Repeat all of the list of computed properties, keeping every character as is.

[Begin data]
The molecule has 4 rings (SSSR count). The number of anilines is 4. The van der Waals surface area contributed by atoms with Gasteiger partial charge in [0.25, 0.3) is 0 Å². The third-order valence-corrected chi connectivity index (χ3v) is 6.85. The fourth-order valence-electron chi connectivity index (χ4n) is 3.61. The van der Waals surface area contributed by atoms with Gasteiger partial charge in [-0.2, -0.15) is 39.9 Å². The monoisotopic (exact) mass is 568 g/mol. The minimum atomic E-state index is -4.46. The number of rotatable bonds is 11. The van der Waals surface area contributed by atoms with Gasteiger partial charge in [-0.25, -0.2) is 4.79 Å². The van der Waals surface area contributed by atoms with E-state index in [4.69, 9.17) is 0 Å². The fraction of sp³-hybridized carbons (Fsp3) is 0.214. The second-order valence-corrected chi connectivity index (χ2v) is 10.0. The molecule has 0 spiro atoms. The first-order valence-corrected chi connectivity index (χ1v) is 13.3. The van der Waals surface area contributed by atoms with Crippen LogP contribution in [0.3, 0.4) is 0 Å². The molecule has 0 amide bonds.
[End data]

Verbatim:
The molecule has 4 rings (SSSR count). The number of anilines is 4. The van der Waals surface area contributed by atoms with Gasteiger partial charge in [0.25, 0.3) is 0 Å². The third-order valence-corrected chi connectivity index (χ3v) is 6.85. The fourth-order valence-electron chi connectivity index (χ4n) is 3.61. The van der Waals surface area contributed by atoms with Gasteiger partial charge in [-0.2, -0.15) is 39.9 Å². The monoisotopic (exact) mass is 568 g/mol. The minimum atomic E-state index is -4.46. The number of rotatable bonds is 11. The van der Waals surface area contributed by atoms with Gasteiger partial charge in [-0.25, -0.2) is 4.79 Å². The van der Waals surface area contributed by atoms with E-state index in [4.69, 9.17) is 0 Å². The fraction of sp³-hybridized carbons (Fsp3) is 0.214. The second-order valence-corrected chi connectivity index (χ2v) is 10.0. The molecule has 0 spiro atoms. The first-order valence-corrected chi connectivity index (χ1v) is 13.3. The van der Waals surface area contributed by atoms with Crippen LogP contribution in [0.3, 0.4) is 0 Å². The molecule has 0 amide bonds.